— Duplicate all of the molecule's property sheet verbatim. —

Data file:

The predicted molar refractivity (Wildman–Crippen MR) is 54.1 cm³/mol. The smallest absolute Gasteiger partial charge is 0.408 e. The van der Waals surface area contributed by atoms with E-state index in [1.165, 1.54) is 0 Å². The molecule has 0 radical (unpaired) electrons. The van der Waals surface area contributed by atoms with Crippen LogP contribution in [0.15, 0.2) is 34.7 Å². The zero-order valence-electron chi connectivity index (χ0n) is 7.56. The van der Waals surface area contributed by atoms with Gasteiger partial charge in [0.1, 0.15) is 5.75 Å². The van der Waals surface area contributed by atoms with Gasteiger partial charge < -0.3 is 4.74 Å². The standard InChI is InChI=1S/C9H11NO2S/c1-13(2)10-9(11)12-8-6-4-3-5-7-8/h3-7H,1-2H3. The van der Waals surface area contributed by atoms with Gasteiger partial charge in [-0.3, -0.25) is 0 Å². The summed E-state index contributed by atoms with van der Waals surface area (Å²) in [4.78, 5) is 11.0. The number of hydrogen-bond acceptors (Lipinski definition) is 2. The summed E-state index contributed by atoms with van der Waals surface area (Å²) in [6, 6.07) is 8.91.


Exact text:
The predicted molar refractivity (Wildman–Crippen MR) is 54.1 cm³/mol. The smallest absolute Gasteiger partial charge is 0.408 e. The van der Waals surface area contributed by atoms with E-state index in [1.165, 1.54) is 0 Å². The molecule has 0 radical (unpaired) electrons. The van der Waals surface area contributed by atoms with Crippen LogP contribution in [0.15, 0.2) is 34.7 Å². The zero-order valence-electron chi connectivity index (χ0n) is 7.56. The van der Waals surface area contributed by atoms with Gasteiger partial charge in [0.1, 0.15) is 5.75 Å². The van der Waals surface area contributed by atoms with Gasteiger partial charge < -0.3 is 4.74 Å². The standard InChI is InChI=1S/C9H11NO2S/c1-13(2)10-9(11)12-8-6-4-3-5-7-8/h3-7H,1-2H3. The van der Waals surface area contributed by atoms with Gasteiger partial charge in [-0.3, -0.25) is 0 Å². The summed E-state index contributed by atoms with van der Waals surface area (Å²) in [4.78, 5) is 11.0. The number of hydrogen-bond acceptors (Lipinski definition) is 2. The summed E-state index contributed by atoms with van der Waals surface area (Å²) in [6, 6.07) is 8.91.